“We’re hopeful that he would sign the bills because they would be viewed as strengthening consumer protection and adding transparency to this very fluid and innovative marketplace,” Gill said.

The bill that would add transparency to the process insurers use to design tiered networks would also prevent insurers from limiting the number of providers that could participate. Vitale said

“Horizon touts this as (promoting) population health, but it’s not the true definition,” Vitale said. “They’re redefined it to suit their own goals.”

Gill added that it’s vitally important to include University Hospital, which is located less than a mile from her district, in any preferred tier. The hospital is the only one in the state that is owned by the state government. It’s also one of three hospitals that serve as the highest-level trauma centers, and is a center for training new doctors.

While it’s too early to tell how Christie will respond to the proposals, at least one Republican senator said she’s willing to consider the legislation. Sen. Diane B. Allen (R-Burlington) said she was particularly interested in the one-year moratorium, which would allow state legislators and officials more time to review OMNIA.

“I feel that we need to change where we’re going with tiering hospitals inappropriately for money considerations, it would appear, and not because of how good they are, or anything else,” Allen said. “That, to me, is wrong.”

Allen also expressed support for a provision of one of the bills that would bar insurers from including some services in a hospital as Tier 1, while leaving the rest of the hospital in Tier 2. Horizon has done this in Burlington County, in which it’s included obstetrics at Virtua Memorial Hospital in Mount Holly in Tier 1, while excluding the rest of the hospital. This step was necessary in order to receive state approval of the plan, which otherwise would have left a gap in Tier 1 obstetrics in the county.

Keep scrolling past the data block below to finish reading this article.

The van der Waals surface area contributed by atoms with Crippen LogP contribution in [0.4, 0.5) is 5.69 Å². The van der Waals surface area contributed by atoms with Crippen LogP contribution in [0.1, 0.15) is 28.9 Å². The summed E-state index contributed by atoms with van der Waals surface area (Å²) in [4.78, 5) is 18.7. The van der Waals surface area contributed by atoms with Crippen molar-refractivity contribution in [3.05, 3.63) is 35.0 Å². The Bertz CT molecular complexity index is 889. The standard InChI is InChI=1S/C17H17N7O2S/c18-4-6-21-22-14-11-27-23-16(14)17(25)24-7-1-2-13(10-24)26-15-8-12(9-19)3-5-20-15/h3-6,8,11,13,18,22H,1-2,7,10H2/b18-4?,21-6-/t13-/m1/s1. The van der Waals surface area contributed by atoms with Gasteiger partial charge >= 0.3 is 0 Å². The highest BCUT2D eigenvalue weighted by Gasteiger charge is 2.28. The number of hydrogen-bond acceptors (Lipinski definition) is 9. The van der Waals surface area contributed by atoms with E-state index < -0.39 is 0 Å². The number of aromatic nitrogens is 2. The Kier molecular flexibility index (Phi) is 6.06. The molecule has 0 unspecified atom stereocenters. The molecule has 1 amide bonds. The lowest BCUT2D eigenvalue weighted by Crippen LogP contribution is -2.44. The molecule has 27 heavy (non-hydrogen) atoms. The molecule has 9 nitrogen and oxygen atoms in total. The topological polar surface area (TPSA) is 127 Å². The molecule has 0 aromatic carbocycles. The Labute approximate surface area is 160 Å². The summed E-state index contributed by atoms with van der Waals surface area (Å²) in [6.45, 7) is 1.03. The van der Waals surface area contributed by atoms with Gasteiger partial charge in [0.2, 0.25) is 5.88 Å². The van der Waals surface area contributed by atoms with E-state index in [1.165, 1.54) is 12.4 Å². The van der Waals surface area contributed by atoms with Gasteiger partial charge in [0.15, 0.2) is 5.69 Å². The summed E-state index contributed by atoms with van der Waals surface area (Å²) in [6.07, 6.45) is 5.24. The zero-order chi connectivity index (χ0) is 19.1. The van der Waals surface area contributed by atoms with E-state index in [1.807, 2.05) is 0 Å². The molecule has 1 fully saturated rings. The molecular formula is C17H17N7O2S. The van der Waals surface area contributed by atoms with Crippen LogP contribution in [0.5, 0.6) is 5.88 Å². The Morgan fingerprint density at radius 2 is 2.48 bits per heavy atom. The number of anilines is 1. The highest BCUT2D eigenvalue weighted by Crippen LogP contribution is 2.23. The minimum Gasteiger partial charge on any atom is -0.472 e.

“I completely feel that (Vitale and Gills are) trying to do is where we need to be,” Allen said of the provision, adding that dividing a hospital’s services is “absurd.”

Meanwhile, an appeals court rejected a request by lawyer Steven M. Goldman on behalf of 17 hospitals to temporarily block OMNIA. The court did grant an expedited hearing on the lawsuit, which contends that state officials didn’t follow their own regulations in approving the plan.

Horizon spokesman Thomas Rubino said in a statement that company executives are pleased that the court “denied yet another attack on Horizon’s efforts to offer a high quality, low-cost health plan for New Jersey consumers who are getting crushed by healthcare costs.”

Horizon has estimated that 40,000 currently uninsured residents would be enticed by the prices to enroll in OMNIA through the federal insurance marketplace.

“Any effort to deny thousands of uninsured New Jersey families their ability to purchase insurance for the first time in their lives during the holiday season is reckless and wrong,” Rubino said. “Opponents of change continue to ignore a very basic reality: the status quo in New Jersey is not sustainable for our state’s small businesses, consumers, and taxpayers.”

Saint Peter’s University Hospital in New Brunswick also filed a lawsuit. It alleges that Horizon didn’t fulfill its contract with St. Peter’s by not including it in Tier 1. St. Peter’s executives say the contract requires it to be a part of any Horizon network that it met the criteria for. A hearing in that case is set for December 17.

The OMNIA plan offered through the State Health Benefit Program will launch on December 26, while the plans offered through employers and the individual marketplace will start on January 1.